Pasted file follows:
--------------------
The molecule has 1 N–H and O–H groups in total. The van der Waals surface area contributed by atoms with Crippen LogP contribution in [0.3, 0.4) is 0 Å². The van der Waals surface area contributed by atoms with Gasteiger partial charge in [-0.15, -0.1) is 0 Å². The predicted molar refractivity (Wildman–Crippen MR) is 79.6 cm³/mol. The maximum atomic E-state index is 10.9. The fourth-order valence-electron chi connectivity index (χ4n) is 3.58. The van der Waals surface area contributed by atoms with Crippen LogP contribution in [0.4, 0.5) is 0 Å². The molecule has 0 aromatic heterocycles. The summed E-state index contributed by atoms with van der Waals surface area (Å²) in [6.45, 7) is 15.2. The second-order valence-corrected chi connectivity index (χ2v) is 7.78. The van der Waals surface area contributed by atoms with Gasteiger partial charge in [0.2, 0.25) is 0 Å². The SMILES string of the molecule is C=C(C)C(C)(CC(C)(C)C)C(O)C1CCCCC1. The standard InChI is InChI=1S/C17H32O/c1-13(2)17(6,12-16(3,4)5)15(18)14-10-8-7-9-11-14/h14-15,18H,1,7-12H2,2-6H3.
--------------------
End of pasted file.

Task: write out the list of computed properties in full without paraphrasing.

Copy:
The molecule has 1 N–H and O–H groups in total. The van der Waals surface area contributed by atoms with Crippen LogP contribution in [0.3, 0.4) is 0 Å². The van der Waals surface area contributed by atoms with Gasteiger partial charge in [-0.15, -0.1) is 0 Å². The predicted molar refractivity (Wildman–Crippen MR) is 79.6 cm³/mol. The maximum atomic E-state index is 10.9. The fourth-order valence-electron chi connectivity index (χ4n) is 3.58. The van der Waals surface area contributed by atoms with Crippen LogP contribution in [0.4, 0.5) is 0 Å². The molecule has 0 aromatic heterocycles. The summed E-state index contributed by atoms with van der Waals surface area (Å²) in [6.45, 7) is 15.2. The second-order valence-corrected chi connectivity index (χ2v) is 7.78. The van der Waals surface area contributed by atoms with Gasteiger partial charge in [0.2, 0.25) is 0 Å². The SMILES string of the molecule is C=C(C)C(C)(CC(C)(C)C)C(O)C1CCCCC1. The standard InChI is InChI=1S/C17H32O/c1-13(2)17(6,12-16(3,4)5)15(18)14-10-8-7-9-11-14/h14-15,18H,1,7-12H2,2-6H3.